It’s official. The S&P 500 is up over 20% from its October 2022 lows and we’ve technically entered a new bull market:
But, before you break out the champagne, there are a few things that you should consider about this new bull market we find ourselves in:
- We still aren’t at all-time highs. As much as I want to celebrate the recent rise in stocks, the S&P 500 is still in a drawdown. The index closed at a record of 4,796.56 on January 3, 2022 and hasn’t seen that level anytime since. Even if we include re-invested dividends, the S&P 500 is about 6% off its highs:
A year ago I blogged about the frequency of false rallies during bear markets and we may be experiencing such a fakeout today. I don’t say this because I’m pessimistic about the future, but because drawdowns can last longer than we might imagine.
- Inflation is still higher than normal. Though the annual inflation rate hit a recent low of 4% over the past year, we are still in an environment where individuals are dealing with the effects of rising costs. We see this both among consumers and investors.
- According to the Federal Reserve 2022 report on the Economic Well-Being of U.S. Households, “more adults experienced spending increases than income increases” over the past year, with 23% of adults reporting that their spending had increased but their income had not.
- For investors, the impact of inflation has been equally troublesome. Though U.S. stocks are only 6% below their all-time highs on a total return basis, once we adjust for inflation, the actual drawdown is closer to 15% (according to Robert Shiller’s data). This means that even if U.S. stocks hit new all-time highs, we would still have a way to go before our purchasing power fully recovered.
- Overall, while inflation does seem to be slowing down, the damage it has caused is already done. We can’t escape the fact that we need 18% more money today to buy the same set of goods that we could’ve bought in January 2020. Though the data is moving in the right direction, we should still be weary of inflation’s long-term impact.
- This is the most concentrated bull market maybe ever. Even though a new bull market is upon us, it’s being driven by an exceptionally small number of stocks. As S&P Global recently noted, so far in 2023 the entire gain in the S&P 500 can be explained by just 7 companies:
If we removed these 7 companies from the index (orange line pictured above), the S&P 500 would be flat on the year. There’s plenty of research demonstrating that a small number of companies drive the vast majority of the market’s overall return. For example, I highlighted one such piece in Just Keep Buying:
As Hendrik Bessembinder found in his paper “Do Stocks Outperform Treasury Bills?”: “the best-performing 4% of listed companies explain the net gain for the entire U.S. stock market since 1926.”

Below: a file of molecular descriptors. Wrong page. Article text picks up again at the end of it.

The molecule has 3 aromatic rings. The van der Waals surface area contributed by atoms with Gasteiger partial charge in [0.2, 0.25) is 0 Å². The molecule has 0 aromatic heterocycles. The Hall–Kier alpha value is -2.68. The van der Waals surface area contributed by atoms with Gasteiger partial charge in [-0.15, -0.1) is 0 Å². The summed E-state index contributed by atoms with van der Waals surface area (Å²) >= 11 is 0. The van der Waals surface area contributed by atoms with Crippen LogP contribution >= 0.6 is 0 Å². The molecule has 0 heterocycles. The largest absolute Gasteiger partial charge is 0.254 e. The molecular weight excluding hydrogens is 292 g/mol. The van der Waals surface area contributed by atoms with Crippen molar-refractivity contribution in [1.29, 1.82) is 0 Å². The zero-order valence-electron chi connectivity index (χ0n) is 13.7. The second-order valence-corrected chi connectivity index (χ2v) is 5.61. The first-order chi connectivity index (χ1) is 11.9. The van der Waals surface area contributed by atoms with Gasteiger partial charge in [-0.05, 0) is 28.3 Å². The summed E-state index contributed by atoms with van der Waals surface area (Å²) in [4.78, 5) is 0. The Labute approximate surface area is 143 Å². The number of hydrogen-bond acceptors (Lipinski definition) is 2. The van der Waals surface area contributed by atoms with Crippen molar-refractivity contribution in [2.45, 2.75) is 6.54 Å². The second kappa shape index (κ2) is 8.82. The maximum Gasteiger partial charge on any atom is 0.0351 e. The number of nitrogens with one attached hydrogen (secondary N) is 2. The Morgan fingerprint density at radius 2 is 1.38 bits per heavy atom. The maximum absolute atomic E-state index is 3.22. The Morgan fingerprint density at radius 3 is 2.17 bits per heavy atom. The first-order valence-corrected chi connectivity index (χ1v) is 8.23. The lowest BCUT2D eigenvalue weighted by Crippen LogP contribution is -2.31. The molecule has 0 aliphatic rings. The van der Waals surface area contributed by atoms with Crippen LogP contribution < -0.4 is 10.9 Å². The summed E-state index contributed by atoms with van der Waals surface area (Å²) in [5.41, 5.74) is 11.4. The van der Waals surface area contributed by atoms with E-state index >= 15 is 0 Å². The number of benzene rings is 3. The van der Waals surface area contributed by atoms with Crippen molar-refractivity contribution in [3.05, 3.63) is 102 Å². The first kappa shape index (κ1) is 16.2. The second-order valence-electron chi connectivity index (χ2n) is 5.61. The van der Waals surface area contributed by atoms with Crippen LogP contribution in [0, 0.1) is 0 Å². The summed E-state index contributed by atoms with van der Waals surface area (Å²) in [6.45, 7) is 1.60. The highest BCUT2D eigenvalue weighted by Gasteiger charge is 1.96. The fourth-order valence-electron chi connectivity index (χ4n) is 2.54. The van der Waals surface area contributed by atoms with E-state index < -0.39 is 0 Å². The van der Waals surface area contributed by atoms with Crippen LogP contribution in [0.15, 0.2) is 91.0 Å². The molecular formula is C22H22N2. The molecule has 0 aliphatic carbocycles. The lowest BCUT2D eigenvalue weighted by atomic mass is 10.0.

But, is this true on a year-to-year basis? Are a small percentage of stocks responsible for the index’s gain during a typical year?
I don’t know the answer to this because I don’t have the data on the list of companies included in the S&P 500 over time (along with their returns). However, I did look into this for a few recent years where the S&P 500 had a positive return and here is what I found:
- 2017: 203 stocks (40%) accounted for the index’s gain.
- 2019: 328 stocks (65%) accounted for the index’s gain.
- 2020: 60 stocks (12%) accounted for the index’s gain.
- 2021: 258 stocks (52%) accounted for the index’s gain.
- 2023 (through May 31): 7 stocks (~1%) accounted for the index’s gain.
After seeing this data, it’s quite apparent that our current rally is a major outlier in terms of its lack of market breadth. In other words, a very small number of companies are driving all of the gains and that isn’t normal.
More importantly, these companies are some of the biggest ones out there. As the chart below illustrates, this is the most that megacap stocks have outperformed small stocks going back to 2002:
When you combine the current drawdown, the possibility of further inflation, and the high amount of market concentration in our current rally, you can see why I’m hesitant to take a victory lap for the new bull market. Though I’m always bullish in the long-term, I’m not necessarily bullish in the short-term. And while I just wrote about how down & sideways markets (like the market we are in today) tend to have higher future returns, it’s possible that this time is different.
I don’t say this to scare you or because I plan to change my investment strategy if this turns out to be correct. No, I say it because I have to mentally prepare myself for what may come. Because if I don’t, then I might abandon my beliefs when the going gets tough. You might do the same as well.
Because choosing an investment philosophy is only half the battle. The other half is sticking to it. In my case that philosophy is Just Keep Buying or “the continual purchase of a diverse set of income-producing assets.” I understand that Just Keep Buying is easier said than done. Because you don’t buy income-producing assets in a vacuum. You buy them in the real world where the media can influence you, where your friends can influence you, and where your family can influence you.
The trick is not to let them. The trick is to find something that works for you and tune everything else out. For me that means analyzing historical data and understanding how markets have behaved in the past. This doesn’t change how I invest that often, but it does help me keep an even keel with my emotions.
And right now my mind is telling me not to get too excited because we may have a long road to recovery ahead of us. Though the bulls are back in town, the bears haven’t gone into hibernation just yet.
Thank you for reading.
This is post 353. Any code I have related to this post can be found here with the same numbering: https://github.com/nmaggiulli/of-dollars-and-data